Yes, it has been that long since The Princess Bride was first released! How well has this movie held up?
Amazingly well, I would say. Naturally I forgot a lot of it, though I never forgot the scene in the image above, which keeps popping up whenever I prepare to teach a game theory unit in a math class. And of course I remembered “My name is Inigo Montoya. You killed my father. Prepare to die.” I also vaguely remembered the story-within-a-story structure. What I didn’t remember was how very Jewish the movie is—at least for something that no overt Judaic references. Of course we have author William Goldman, director Rob Reiner, and actors that include Wallace Shawn, Mandy Patinkin, and Billy Crystal, whose character sounds exactly like your grandfather (depending on who your grandfather was, I suppose). I’m sure there are several other Jewish actors in the film, but names and characteristics of actors are not really in my knowledge base.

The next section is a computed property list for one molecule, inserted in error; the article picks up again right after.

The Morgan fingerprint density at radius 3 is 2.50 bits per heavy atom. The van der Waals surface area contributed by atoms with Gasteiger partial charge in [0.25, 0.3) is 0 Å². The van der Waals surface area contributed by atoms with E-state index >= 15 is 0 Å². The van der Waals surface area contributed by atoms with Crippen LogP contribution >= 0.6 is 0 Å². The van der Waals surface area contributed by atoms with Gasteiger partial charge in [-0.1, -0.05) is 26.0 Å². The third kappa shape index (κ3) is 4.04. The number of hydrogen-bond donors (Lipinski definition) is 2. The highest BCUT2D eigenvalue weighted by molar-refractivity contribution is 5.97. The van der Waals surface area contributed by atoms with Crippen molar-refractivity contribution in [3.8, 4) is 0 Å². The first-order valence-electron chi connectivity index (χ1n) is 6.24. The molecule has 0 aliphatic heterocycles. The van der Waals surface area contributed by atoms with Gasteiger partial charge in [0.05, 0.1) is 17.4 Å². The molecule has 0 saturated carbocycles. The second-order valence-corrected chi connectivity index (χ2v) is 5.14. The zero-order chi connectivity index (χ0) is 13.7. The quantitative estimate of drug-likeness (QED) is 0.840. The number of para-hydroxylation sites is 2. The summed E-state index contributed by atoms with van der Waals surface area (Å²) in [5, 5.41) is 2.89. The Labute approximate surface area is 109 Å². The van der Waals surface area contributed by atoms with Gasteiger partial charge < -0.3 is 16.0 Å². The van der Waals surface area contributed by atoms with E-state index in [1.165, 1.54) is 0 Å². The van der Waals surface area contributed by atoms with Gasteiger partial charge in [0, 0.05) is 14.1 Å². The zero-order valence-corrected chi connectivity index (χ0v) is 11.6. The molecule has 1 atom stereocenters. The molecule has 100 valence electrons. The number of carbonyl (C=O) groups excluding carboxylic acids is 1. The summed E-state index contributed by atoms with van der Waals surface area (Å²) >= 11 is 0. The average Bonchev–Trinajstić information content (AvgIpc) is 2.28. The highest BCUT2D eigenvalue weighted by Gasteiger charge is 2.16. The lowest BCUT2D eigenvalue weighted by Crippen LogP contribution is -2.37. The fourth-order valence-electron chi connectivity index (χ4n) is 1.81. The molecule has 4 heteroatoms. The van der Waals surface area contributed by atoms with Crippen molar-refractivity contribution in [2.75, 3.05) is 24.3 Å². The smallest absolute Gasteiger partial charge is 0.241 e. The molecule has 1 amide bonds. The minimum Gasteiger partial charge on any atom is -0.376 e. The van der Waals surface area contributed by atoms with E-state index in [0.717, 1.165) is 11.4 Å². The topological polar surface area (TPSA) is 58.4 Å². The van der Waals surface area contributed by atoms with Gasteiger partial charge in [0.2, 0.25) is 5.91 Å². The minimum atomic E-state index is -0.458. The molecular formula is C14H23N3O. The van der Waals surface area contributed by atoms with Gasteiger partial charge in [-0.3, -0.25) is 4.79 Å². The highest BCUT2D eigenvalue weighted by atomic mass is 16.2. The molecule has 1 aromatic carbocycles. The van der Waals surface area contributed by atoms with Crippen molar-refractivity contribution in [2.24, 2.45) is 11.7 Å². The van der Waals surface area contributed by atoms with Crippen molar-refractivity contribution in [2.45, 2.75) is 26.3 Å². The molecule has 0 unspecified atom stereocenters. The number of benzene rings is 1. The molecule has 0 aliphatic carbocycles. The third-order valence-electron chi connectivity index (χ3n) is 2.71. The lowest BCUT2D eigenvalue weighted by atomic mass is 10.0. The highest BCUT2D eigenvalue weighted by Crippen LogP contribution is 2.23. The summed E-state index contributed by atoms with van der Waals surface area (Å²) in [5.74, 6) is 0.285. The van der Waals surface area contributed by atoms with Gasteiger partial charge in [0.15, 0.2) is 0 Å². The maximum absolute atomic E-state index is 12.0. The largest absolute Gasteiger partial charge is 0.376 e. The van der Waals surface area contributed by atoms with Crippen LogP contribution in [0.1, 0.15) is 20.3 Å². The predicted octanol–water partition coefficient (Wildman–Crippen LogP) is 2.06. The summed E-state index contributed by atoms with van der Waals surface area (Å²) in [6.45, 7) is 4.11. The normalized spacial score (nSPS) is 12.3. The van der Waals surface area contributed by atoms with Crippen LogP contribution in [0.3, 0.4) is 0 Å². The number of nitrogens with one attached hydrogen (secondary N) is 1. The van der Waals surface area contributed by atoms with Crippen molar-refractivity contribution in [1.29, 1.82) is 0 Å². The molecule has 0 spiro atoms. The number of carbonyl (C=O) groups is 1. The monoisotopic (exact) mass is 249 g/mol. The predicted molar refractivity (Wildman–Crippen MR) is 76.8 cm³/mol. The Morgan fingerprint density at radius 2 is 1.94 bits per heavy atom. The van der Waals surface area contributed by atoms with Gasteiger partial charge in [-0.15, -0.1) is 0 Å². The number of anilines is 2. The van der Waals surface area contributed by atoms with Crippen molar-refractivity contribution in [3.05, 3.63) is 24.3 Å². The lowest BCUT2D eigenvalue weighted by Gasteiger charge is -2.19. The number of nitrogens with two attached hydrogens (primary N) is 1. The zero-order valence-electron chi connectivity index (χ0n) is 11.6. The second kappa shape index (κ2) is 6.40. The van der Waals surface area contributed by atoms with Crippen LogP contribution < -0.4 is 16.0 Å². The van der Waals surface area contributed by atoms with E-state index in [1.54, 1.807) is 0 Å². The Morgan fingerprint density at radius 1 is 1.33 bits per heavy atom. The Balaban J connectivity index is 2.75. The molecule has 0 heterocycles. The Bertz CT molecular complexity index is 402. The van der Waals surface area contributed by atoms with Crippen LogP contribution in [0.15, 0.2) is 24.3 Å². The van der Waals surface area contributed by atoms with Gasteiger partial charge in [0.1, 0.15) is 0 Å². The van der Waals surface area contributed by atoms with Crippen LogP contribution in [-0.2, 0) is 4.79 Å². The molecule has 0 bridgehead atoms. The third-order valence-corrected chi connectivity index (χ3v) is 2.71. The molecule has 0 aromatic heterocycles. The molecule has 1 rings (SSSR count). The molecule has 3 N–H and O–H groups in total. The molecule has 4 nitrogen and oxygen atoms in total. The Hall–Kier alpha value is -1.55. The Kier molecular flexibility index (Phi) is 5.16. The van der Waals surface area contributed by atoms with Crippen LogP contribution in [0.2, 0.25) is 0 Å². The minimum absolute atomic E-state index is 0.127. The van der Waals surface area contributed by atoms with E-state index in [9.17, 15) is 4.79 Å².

There is a prophetic line that of course I hadn’t remembered:
Masks are terribly comfortable. I think everyone will be wearing them in the future.
That certainly means something different today!
Finally, Peter Cook’s brief role was meaningful to me in 1987 for reasons that won’t be familiar to most of the readers of this blog. Although you’ve seen him in plenty of roles, you probably don’t know his satirical sketches in the comedic stage revue Beyond the Fringe, the LP of which was a favorite among a small group of my friends in high school (“small group” and “friends in high school” being redundant). Cook’s impression of a clergyman in The Princess Bride was obviously inspired by Alan Bennett’s clergyman sketch in Beyond the Fringe, a distinguished group of young British comedians that also included Dudley Moore and Jonathan Miller and was clearly the predecessor of Monty Python.
The Princess Bride is a modern-day fairy tale that is well worth re-watching.